Since the launch of the PriceCheck platform in 2006, local e-commerce has grown from a place to peddle consumer electronics to vast online storefronts where consumers can buy anything from washing powder to Apple Cider Vinegar. Fueled by a combination of technology development, digitally savvy consumers and competition amongst both new and established retailers, South African e-commerce is gaining momentum as product ranges widen.
Kevin Tucker, founder and CEO of PriceCheck, Africa’s largest product and financial services platform, says that over the past ten years, the most surprising element of local e-commerce has been the ‘glacial speed’ at which traditional retailers have moved online…and the blunders they have made when eventually arriving.
“For example, starting to sell online, and then removing the online store entirely [Exclusive Books]; and going partially online, but not selling everything [Makro],” he explains. “Over ten years, we’ve seen a great deal of innovation from the smaller players, but very little from traditional, established retailers. It looks like 2017 will be the year that this all changes and most big retailers will have a presence online.”
Tucker notes that one of the major drivers of e-commerce and consumer adoption has been the growth in the range of products sold online.
In his view, the price (and advertising) war between Kalahari and Takealot in 2014/2015 arguably ‘did more for e-commerce adoption than anything else over the last 10 years.’
Testament to local e-commerce adoption, the PriceCheck service has reflected the increasing diversity of products being sold online. To date, the platform has had well over 47,000,000 products listed and has attracted close to 300,000,000 pageviews.
In 2015, on the back of the famed Black Friday retail frenzy, PriceCheck had a record 100 000 visitors in one day. Amongst the usual crowd favourites of consumer electronics, one of the most widely sold products on retail’s biggest day was Bragg App ble Cider Vinegar…perhaps due to the tummy aches associated with online binge shopping.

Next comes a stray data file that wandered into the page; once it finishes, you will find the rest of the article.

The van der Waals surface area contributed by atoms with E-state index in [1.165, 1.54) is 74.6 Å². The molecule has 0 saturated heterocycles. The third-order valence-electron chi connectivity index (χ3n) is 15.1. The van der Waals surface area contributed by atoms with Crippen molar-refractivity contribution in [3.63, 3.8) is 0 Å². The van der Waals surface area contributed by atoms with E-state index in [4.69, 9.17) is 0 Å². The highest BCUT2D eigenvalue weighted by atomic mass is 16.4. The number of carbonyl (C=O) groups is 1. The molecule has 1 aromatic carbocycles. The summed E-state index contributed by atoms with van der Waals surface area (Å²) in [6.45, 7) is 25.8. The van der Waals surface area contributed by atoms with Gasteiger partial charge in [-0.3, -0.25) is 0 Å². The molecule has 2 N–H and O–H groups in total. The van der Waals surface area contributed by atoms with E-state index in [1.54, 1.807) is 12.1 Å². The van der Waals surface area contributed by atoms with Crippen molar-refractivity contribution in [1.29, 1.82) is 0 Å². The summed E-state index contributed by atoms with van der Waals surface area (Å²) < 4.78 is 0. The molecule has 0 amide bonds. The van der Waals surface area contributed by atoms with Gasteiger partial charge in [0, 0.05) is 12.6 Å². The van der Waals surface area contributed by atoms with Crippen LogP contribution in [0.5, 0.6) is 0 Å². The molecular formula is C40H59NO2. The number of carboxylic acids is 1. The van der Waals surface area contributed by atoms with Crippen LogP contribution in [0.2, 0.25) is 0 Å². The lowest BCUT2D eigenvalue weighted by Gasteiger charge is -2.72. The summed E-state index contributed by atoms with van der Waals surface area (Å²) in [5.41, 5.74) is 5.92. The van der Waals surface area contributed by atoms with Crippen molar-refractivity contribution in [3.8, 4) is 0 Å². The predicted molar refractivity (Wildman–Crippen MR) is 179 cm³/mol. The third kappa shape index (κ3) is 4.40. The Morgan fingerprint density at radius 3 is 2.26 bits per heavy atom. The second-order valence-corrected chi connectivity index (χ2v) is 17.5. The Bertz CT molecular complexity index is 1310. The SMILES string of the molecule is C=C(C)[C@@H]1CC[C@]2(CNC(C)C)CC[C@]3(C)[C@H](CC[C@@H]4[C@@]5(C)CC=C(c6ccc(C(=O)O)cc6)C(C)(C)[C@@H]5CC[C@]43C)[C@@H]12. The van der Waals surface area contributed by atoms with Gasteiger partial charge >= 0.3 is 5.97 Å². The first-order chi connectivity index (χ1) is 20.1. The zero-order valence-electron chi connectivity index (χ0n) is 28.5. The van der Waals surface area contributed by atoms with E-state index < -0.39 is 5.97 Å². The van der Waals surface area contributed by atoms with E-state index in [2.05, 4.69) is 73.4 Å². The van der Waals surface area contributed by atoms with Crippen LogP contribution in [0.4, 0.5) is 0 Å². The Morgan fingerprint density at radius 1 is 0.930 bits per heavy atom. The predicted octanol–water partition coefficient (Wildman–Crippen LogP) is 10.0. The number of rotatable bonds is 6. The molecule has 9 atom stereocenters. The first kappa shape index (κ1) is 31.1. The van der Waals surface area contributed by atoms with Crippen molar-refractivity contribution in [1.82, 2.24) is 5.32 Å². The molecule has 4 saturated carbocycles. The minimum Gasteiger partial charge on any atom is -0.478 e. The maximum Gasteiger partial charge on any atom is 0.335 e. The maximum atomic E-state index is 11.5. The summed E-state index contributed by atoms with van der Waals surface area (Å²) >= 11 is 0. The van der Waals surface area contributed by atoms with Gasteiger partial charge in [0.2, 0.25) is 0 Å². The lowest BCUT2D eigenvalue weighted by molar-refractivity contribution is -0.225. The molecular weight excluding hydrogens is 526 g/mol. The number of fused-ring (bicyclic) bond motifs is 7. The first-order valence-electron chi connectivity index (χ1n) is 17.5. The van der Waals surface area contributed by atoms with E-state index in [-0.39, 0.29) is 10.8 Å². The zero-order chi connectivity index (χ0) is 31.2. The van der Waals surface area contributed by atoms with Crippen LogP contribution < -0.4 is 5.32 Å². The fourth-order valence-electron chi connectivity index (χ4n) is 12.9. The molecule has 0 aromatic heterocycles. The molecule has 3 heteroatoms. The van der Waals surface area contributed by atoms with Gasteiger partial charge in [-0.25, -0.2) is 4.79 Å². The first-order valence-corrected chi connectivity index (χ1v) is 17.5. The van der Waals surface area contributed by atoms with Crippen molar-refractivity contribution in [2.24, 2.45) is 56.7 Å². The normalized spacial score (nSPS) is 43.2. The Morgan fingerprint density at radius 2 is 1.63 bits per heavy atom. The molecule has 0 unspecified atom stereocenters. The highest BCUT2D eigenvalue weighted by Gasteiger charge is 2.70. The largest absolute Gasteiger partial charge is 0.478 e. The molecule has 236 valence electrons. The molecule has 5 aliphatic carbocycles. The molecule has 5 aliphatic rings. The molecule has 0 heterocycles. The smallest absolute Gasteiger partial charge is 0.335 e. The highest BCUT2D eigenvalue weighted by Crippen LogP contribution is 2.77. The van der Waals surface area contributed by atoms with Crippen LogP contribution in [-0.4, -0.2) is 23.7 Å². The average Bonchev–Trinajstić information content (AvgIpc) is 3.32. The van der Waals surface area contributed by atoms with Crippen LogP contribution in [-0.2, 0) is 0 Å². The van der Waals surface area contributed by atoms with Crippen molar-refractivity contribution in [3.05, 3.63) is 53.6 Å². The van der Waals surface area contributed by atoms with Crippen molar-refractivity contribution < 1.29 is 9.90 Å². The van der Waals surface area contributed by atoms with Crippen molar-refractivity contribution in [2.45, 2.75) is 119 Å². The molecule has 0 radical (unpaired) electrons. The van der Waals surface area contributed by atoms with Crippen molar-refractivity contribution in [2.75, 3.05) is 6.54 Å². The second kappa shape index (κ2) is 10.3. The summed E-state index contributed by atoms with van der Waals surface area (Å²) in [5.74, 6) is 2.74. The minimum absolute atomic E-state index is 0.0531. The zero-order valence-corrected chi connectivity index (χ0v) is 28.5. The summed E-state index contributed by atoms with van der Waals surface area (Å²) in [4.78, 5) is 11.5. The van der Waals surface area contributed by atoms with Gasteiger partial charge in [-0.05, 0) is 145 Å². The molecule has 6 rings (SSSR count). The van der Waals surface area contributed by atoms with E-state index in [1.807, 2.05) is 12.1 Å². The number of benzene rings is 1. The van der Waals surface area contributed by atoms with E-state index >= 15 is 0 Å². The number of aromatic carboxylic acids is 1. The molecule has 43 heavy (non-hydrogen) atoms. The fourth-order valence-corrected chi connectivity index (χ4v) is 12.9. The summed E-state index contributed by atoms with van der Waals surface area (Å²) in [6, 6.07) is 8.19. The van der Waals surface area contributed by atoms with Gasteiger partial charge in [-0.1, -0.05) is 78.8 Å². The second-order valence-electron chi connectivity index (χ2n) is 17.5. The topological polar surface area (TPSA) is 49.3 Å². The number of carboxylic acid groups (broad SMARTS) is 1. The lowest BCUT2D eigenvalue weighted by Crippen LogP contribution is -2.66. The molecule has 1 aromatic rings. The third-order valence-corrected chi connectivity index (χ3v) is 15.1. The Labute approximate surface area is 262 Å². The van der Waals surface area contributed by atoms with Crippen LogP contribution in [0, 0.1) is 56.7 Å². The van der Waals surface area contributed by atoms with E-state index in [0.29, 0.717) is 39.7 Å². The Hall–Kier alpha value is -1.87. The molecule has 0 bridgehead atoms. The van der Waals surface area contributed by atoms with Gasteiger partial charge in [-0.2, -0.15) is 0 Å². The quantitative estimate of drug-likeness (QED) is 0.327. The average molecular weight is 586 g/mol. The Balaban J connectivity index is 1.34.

Black Friday is equated with promotional sales at major US retailers following Thanksgiving celebrations, and has caught on among South African consumers hungry for bargains. PriceCheck has catered for this annual retail mania by giving online shoppers access to some of the lowest prices available – further stoking the fire of Black Friday.
… from Smartphones to High-Speed Blenders…
Over the past 10 years, PriceCheck has tracked the most popular categories on its platform, starting with digital cameras in 2006 and 2007. By 2008, smartphones had overtaken the photography addiction, with the Apple iPhone 8GB garnering 1500 views on the site since launch.
In 2010, the year of the Soccer World Cup, flights to Johannesburg and Port Elizabeth dominated, along with flat screen TVs.
Coinciding with the London Olympics, 2012 also saw consumers comparing prices for LCD and LED TVs. Although smartphones were still the most popular product in 2014, HTC phones enjoyed a 500% increase in queries.
In 2014 it was evident that consumers were preparing for blackouts, and generator sales dominated that year.
“One can certainly gain insight into consumers’ primary addictions and prevailing concerns by observing product searches online, and savvy e-commerce merchants are driving online search by offering an increasingly diverse range of products at relatively low prices,” concludes Tucker.
The PriceCheck Tech and E-Commerce Awards takes place on 22 September, 2016 at The Westin Hotel in Cape Town. Book your tickets or a table for your company to celebrate SA’s e-commerce stars.
Prior to the arrival of the Digital era, marketers and advertisers gained insight into consumer sentiment via door-to-door visits, lengthy paper surveys and tedious questionnaires.
The 2016 PriceCheck Tech & E-Commerce Awards showcased pioneering new entrants and visionary e-commerce innovators, alongside major brands in the industry. The category winners were announced
At a time when most consumers are spending conservatively, with a hawkish eye on every last Rand, value for money has become paramount. Long gone